4. Evaluations to determine levels of functional behavior, social/emotional development, and executive functioning.
  5. Assessments to determine the need for psychiatric and counseling referrals (for both student and parent ), and to address any reported symptoms of anxiety, Obsessive Compulsive Disorder, emotional lability and/or depression, irritability, aggression and/or severely oppositional behaviors, and behavioral and developmental regression.
  6. Assessments to determine present levels of academic skills and achievement, such as in reading, math, and writing.
  7. Evaluations to evaluate fine motor weaknesses, (including handwriting difficulties), appropriate Assistive Technology applications, levels of skills of daily living (including grooming, dressing, and eating), and current levels of sensory integration, dysfunction, or overwhelm, and proprioception and vestibular issues.
  8. Evaluations to determine levels of gross motor ability, and the need for Adapted Physical Education to manage symptoms of poor coordination, hypoactivity, hyperactivity, and to facilitate the student’s participation in recess, on field trips, and in group sports.
  9. Evaluations by a Speech and Language Pathologist to determine (verbal and non-verbal) receptive and expressive language abilities, oral motor abilities, articulation, social pragmatics, non-purposeful vocalizations or tics., etc.

The results of these evaluations will signal appropriate services related to this student’s areas of need. These can include, but are not limited to, supports, assistance, and therapies in the areas of organization, attention, memory, fine motor and gross motor skills, visual processing, and result in services for speech and language, school nursing, counseling, and math, reading, and literacy supports. Moreover, ‘Home Hospital’ instruction may also be warranted, where an instructor comes to the home.

Accommodations/Adjustments/and Modifications are specific to the student’s needs, and can include a broad array of measures. A very few include: Testing accommodations (such as extended time on tests and testing in a distractive free environment), prioritization of assigned work to show competence, especially during PANS flares, Assistive Technology to accommodate for fine motor and processing speed weaknesses, a scribe, attendance modifications, a modified school day, the accompaniment of a service animal, and devices to assist with sensory overwhelm, etc. At the post-secondary level, accommodations might also include accommodations for Priority Registration for upcoming classes, extra time on ‘short turn around’ assignments, single dorm rooms, etc.).

It is also important that medical providers are aware of local, state or provincial, and national governmental policies that determine access to health services for their patients. In the U.S., for example, a ‘Free and Appropriate Public Education’ (FAPE) is mandated for every child; however, ‘free and appropriate public health care’ is not. This carries special significance for PANS-affected students, regarding not only the delivery of educational services, but also of ‘designated instructional services’ (such as speech therapy, counseling, etc.). By law, U.S. schools must provide an ‘appropriate’ education to every student, regardless of the severity or breadth of his needs. This holds true, whether the student is being appropriately medically treated for PANS, or whether the student is not (but still having associated symptoms being played out in the classroom). Schools must also provide supportive services and therapies, whether or not the family has the resources to provide them on their own. In their communications with the schools then, U.S. providers should be mindful of the weight that their communications hold in validating the need for these assessments and services, as they may be otherwise unobtainable elsewhere.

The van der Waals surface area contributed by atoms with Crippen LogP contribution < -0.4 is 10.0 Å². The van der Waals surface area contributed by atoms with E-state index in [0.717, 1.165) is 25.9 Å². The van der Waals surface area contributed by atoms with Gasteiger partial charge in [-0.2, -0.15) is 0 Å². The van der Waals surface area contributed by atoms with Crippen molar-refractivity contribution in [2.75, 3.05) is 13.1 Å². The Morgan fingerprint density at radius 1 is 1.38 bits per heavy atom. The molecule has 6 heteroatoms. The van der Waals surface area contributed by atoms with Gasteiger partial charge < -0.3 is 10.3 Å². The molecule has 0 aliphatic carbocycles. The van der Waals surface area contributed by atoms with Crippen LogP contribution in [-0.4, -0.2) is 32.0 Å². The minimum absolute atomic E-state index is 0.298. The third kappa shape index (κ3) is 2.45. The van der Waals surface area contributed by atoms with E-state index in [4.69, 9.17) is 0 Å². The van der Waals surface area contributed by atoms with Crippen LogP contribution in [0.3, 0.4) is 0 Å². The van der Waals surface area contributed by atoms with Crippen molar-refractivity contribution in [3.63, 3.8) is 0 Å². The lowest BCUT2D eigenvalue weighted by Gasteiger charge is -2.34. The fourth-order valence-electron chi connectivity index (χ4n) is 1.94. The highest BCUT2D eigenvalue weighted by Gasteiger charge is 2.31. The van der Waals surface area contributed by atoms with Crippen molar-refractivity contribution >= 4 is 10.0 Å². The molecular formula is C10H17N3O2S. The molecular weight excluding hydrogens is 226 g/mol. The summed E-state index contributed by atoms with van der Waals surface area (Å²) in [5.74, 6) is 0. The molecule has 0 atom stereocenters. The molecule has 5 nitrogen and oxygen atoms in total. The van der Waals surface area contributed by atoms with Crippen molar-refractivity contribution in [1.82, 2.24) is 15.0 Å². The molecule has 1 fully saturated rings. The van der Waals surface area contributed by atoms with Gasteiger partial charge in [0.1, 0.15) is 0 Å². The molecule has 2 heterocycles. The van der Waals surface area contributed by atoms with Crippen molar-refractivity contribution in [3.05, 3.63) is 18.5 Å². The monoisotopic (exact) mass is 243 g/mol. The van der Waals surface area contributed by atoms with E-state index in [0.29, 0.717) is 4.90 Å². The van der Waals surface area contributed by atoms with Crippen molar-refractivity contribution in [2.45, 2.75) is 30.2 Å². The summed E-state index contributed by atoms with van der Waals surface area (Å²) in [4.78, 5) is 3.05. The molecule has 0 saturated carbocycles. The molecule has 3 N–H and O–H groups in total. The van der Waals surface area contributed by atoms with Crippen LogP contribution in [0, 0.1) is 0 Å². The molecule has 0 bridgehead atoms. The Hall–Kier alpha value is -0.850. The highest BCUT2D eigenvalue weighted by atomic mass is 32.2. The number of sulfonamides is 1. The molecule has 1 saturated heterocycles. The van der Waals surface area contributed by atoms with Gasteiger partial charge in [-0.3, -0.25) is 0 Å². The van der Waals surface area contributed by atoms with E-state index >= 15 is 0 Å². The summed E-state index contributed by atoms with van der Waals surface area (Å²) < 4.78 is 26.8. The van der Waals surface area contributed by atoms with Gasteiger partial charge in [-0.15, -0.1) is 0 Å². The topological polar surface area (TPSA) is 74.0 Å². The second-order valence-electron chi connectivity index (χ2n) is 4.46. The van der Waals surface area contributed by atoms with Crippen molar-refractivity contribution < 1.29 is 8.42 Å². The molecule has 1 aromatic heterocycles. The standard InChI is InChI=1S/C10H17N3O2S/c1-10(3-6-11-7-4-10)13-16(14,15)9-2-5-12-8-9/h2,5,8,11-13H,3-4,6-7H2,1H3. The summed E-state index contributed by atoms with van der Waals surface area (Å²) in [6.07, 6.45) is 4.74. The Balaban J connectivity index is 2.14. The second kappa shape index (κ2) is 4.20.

PANS, Education, and COVID-19

…However, these are not ordinary times. As we face special challenges surrounding the COVID-19 pandemic, here are a few highlights to consider:

Families and providers who have long dealt with the phenomena of PANS will recognize the devastating neuropsychiatric outcomes that can result from pathogens. Emerging information on the COVID-19 also suggests that like PANS, a delayed and powerful immune response can be involved and that like PANS, the individual, along with his ‘vector,’ may be totally asymptomatic of the pathogen that precipitates this onslaught. As a result, the school environment must be mindful of safety surrounding both PANS and COVID-19.